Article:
Etiology of Compressive Optic Neuropathy
Compressive optic neuropathy is often caused by a tumor, such as an orbital or pituitary tumor. Inflammation (such as from orbital pseudotumor) or other diseases (such as thyroid eye disease) are also possible causes.
Symptoms and Signs of Compressive Optic Neuropathy
Compressive optic neuropathy from a tumor or mass usually causes slow, painless, progressive loss of vision. It usually affects one eye and typically affects central vision, except for tumors in the pituitary gland, which can compress the optic chiasm. Compression of the optic chiasm causes bilateral loss of peripheral vision (bitemporal hemianopia).
Diagnosis of Compressive Optic Neuropathy
Visual fields are evaluated for potential central and peripheral vision loss, which usually slowly worsen in the setting of compressive optic neuropathy. On fundoscopy, the optic nerve can be swollen, pale, or appear normal. Optical coherence tomography is done to evaluate the optic nerve and may show thickening or atrophy of the optic nerve. Neuroimaging (usually magnetic resonance imaging [MRI]) is done to find any mass or tumor that is pressing on the optic nerve.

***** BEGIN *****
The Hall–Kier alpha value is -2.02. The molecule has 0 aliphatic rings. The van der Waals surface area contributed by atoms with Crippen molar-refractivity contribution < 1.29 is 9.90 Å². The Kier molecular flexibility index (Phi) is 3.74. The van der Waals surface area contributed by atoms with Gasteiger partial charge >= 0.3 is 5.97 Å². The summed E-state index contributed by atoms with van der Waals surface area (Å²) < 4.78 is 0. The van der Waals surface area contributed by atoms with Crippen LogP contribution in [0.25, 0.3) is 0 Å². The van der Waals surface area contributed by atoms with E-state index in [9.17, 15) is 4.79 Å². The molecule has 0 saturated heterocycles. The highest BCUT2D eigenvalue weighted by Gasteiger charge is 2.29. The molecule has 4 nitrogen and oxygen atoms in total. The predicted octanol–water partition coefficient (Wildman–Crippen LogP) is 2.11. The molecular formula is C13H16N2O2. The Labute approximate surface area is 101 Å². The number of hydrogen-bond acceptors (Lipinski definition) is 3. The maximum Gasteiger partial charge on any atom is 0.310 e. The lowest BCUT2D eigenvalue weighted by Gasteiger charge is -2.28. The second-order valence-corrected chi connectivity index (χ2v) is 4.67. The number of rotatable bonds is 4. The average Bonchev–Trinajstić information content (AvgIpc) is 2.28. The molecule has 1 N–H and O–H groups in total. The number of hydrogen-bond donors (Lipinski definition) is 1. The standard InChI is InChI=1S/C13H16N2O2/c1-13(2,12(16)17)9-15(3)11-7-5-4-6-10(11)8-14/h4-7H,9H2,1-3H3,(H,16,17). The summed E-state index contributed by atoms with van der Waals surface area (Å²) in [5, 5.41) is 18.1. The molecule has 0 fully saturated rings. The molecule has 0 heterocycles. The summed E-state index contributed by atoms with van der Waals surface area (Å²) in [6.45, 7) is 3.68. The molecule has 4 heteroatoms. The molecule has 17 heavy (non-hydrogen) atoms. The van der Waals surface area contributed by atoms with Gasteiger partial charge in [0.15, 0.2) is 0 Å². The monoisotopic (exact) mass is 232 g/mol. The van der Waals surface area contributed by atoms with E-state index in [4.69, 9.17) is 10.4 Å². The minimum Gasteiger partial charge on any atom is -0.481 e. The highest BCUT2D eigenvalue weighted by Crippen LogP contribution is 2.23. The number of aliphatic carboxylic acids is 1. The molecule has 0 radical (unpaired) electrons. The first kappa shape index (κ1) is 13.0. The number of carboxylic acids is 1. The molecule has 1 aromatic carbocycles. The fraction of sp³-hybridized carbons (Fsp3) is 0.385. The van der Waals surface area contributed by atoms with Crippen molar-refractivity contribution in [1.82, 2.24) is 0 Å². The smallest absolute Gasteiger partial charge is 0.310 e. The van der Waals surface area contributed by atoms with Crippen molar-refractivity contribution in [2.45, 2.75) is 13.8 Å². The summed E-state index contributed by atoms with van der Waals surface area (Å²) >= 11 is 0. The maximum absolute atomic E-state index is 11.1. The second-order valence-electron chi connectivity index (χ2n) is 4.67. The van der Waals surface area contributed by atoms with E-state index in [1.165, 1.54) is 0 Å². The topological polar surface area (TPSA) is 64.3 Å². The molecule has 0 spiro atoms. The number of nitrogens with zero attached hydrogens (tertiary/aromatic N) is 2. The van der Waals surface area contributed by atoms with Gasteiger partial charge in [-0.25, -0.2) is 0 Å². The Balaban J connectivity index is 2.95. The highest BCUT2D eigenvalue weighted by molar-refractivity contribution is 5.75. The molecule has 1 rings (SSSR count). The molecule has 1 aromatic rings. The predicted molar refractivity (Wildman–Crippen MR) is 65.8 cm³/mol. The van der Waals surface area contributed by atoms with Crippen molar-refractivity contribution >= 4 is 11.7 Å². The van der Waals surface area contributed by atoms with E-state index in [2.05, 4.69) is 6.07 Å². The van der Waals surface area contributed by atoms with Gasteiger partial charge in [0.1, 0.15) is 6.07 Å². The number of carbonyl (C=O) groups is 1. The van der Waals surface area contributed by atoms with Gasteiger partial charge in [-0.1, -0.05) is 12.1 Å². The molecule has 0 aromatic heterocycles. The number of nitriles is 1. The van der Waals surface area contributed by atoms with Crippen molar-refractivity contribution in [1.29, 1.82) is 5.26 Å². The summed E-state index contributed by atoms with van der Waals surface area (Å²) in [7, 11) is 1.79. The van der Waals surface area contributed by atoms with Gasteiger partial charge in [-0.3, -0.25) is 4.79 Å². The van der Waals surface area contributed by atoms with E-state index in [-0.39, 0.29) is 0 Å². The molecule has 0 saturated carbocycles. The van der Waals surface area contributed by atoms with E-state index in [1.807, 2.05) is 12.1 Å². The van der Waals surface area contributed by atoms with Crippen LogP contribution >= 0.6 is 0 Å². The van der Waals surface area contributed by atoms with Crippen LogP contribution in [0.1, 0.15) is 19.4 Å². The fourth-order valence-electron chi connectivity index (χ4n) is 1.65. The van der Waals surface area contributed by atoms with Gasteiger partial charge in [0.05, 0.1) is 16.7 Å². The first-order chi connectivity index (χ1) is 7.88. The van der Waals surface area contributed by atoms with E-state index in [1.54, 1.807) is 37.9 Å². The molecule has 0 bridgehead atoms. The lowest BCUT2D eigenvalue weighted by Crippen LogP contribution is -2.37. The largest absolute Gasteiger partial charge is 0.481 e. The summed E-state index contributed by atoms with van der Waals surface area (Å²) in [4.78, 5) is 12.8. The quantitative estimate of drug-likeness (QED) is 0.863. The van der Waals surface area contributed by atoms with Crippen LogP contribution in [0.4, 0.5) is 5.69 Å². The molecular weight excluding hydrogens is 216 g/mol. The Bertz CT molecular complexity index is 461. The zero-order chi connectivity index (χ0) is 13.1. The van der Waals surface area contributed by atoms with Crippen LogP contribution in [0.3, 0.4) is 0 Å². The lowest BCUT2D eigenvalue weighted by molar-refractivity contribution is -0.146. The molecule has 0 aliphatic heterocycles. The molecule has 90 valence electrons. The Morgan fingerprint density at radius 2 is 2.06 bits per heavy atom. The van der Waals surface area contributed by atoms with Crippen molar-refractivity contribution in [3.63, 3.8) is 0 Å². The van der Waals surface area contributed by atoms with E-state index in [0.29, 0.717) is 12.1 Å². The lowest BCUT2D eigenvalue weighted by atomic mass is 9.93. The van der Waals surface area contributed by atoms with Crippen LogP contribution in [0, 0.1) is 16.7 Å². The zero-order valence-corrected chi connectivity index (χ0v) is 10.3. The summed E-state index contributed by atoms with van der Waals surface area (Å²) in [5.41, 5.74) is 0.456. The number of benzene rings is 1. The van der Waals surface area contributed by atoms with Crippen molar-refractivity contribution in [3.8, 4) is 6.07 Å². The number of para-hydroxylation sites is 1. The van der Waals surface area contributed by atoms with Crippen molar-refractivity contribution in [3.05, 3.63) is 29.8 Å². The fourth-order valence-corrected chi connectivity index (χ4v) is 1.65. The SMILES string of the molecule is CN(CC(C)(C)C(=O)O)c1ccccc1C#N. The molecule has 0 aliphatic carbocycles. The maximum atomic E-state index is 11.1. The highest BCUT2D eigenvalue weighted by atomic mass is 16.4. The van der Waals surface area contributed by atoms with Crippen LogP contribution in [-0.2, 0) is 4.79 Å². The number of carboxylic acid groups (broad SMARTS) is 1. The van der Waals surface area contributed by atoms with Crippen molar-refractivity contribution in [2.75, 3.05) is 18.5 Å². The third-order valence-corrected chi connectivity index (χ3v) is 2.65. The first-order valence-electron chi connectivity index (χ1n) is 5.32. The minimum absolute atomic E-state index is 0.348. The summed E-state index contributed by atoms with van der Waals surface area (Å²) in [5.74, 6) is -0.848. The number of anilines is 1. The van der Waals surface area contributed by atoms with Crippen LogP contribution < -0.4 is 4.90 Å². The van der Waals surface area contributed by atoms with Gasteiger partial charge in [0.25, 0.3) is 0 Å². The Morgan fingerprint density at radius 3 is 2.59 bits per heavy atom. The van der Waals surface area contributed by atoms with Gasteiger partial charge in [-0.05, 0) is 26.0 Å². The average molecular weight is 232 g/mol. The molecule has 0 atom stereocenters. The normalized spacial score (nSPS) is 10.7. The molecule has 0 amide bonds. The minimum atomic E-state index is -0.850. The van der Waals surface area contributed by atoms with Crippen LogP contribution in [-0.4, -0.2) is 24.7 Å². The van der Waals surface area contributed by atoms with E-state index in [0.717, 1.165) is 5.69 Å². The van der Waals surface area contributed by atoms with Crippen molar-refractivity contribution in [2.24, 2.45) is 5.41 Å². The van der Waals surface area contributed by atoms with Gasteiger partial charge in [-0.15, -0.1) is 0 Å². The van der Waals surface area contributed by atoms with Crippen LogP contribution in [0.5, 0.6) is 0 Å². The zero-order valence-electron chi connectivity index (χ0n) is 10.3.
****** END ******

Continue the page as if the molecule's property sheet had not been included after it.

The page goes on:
Treatment of Compressive Optic Neuropathy
Treatment depends on the cause of the compressive optic neuropathy. Usually surgery is required to remove or debulk the mass. Besides surgery, radiation is used for some tumors. Medical treatment may be indicated for certain causes (eg, thyroid eye disease). Vision improves after surgery in some patients.